Nassau Hall (or colloquially Old Nassau) is the oldest building at Princeton University in Princeton, Mercer County, New Jersey, United States. In 1783 it served as the United States Capitol building for four months. At the time it was built in 1756, Nassau Hall was the largest building in colonial New Jersey and the largest academic building in the American colonies.Find out how to plan Princeton trip without stress by asking Inspirock to help create an itinerary.
The university, originally known as the College of New Jersey, held classes for one year in Elizabeth and nine years in Newark before the hall was completed in 1756. Designed originally by Robert Smith, the building was subsequently remodeled by notable American architects Benjamin Latrobe, after the 1802 fire, and John Notman, after the 1855 fire. In the early years of Princeton University, Nassau Hall accommodated classrooms, a library, a chapel, and residential space for students and faculty. It housed the university's first Department of Psychology, for example.
During the American Revolutionary War, Nassau Hall was possessed by both British and American forces and suffered considerable damage, especially during the Battle of Princeton on January 3, 1777. From June 30 to November 4, 1783, Princeton was the provisional capital of the United States, and Nassau Hall served as its seat of government. The Congress of the Confederation met in the building's library on the second floor. According to Princeton University, "Here Congress congratulated George Washington on his successful termination of the war, received the news of the signing of the definitive treaty of peace with Great Britain, and welcomed the first foreign minister—from the Netherlands—accredited to the United States."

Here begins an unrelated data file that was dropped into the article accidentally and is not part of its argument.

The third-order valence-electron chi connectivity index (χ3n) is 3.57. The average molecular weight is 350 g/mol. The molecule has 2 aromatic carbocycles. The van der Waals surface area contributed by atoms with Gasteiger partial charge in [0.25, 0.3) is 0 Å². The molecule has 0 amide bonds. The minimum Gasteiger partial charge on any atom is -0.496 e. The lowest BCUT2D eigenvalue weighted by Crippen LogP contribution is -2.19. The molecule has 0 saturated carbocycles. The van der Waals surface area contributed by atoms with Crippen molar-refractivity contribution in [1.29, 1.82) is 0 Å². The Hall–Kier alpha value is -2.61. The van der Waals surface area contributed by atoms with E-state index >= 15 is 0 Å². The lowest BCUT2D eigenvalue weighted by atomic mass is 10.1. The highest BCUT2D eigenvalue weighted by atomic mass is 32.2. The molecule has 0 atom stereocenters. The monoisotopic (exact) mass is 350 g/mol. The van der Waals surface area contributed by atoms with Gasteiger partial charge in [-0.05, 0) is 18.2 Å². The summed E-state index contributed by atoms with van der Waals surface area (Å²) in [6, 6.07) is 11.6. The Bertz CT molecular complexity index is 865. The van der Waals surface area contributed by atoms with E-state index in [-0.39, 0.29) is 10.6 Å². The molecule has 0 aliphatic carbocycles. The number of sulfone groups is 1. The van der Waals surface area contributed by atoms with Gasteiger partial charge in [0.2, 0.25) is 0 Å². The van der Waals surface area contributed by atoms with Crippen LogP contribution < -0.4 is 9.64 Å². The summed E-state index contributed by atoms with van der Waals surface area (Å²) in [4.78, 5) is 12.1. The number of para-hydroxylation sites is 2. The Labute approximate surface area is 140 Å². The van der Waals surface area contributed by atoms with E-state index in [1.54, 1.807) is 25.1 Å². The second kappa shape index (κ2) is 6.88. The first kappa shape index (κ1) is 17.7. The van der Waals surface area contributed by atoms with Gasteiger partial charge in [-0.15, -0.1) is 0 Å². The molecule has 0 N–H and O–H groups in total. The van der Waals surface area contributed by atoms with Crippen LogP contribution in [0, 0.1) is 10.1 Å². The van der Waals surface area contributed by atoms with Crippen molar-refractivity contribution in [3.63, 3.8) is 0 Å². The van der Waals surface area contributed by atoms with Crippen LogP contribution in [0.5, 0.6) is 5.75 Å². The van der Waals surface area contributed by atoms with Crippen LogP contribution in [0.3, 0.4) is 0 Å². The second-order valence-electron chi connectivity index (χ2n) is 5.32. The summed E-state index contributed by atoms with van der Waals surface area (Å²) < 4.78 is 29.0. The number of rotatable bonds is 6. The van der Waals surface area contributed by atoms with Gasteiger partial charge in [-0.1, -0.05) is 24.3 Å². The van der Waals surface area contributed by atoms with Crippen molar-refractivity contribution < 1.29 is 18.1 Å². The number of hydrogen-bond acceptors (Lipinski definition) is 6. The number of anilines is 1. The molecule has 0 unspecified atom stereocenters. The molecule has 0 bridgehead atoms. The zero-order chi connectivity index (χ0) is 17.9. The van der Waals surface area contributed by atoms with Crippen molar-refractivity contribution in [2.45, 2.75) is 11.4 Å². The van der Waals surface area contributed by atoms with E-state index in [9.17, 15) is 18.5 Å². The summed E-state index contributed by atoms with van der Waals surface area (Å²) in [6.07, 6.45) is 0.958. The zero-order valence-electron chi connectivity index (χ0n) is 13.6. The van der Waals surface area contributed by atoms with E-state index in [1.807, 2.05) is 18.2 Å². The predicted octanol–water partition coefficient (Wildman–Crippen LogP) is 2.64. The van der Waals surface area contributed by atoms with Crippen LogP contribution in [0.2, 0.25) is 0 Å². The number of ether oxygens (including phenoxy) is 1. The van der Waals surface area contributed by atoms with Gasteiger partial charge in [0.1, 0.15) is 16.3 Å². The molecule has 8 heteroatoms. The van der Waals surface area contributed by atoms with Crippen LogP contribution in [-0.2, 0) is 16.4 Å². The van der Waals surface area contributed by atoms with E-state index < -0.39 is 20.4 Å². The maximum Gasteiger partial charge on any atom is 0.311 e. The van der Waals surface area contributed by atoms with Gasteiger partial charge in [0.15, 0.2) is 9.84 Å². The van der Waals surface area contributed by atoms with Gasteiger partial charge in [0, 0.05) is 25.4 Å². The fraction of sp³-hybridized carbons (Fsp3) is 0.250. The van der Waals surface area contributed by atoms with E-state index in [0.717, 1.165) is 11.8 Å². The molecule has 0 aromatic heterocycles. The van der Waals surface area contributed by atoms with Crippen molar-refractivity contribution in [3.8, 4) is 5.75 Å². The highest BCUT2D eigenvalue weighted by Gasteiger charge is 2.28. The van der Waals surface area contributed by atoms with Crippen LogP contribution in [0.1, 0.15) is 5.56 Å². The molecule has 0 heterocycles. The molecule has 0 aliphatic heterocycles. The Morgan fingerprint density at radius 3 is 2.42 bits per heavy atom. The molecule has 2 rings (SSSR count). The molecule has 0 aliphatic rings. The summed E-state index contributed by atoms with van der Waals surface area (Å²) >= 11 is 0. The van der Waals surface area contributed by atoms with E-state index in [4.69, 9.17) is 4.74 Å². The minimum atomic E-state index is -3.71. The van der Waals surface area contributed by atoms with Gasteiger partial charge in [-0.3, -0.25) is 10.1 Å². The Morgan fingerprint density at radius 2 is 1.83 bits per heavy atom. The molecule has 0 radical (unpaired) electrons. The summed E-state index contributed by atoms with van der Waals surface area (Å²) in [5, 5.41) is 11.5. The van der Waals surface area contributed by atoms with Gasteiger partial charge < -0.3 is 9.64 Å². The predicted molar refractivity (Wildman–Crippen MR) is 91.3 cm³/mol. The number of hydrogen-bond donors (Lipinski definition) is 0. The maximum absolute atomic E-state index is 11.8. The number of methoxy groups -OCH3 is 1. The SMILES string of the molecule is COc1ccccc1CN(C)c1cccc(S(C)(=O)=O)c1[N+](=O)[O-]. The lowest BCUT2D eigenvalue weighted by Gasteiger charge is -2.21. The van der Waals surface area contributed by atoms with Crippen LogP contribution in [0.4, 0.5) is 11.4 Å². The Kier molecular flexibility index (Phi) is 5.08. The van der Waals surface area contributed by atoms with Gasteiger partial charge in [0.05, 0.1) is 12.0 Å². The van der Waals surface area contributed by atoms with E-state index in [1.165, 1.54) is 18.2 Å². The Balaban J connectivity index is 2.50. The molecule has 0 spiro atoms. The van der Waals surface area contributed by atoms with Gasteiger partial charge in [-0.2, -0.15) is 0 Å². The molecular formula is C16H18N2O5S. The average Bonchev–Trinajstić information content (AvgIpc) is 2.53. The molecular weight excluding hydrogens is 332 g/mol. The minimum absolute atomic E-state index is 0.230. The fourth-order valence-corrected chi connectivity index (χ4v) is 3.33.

At present, Nassau Hall houses Princeton University's administrative offices, including that of the university's president. Old Nassau refers affectionately to the building and serves as a metonym for the university as a whole. The U.S. Department of the Interior designated Nassau Hall a National Historic Landmark in 1960, "signifying its importance in the Revolutionary War and in the history of the United States."
Nassau Hall reviews
This is a highlight on the Princeton campus. You can't drive on the campus so find a parking lot. The building is stunning and free to view. more »
Very historic building adjacent to Princeton battlefield. It was the largest such building of an institution at the time. First US Capitol. Very nice grounds. Must visit in Princeton. more »
Beautiful and majestic building. This is the heart of Princeton. The oldest building on campus and at the time one of the largest in the country. Briefly served as the meeting place of Congress.
Beautiful place and too good for taking pictures.
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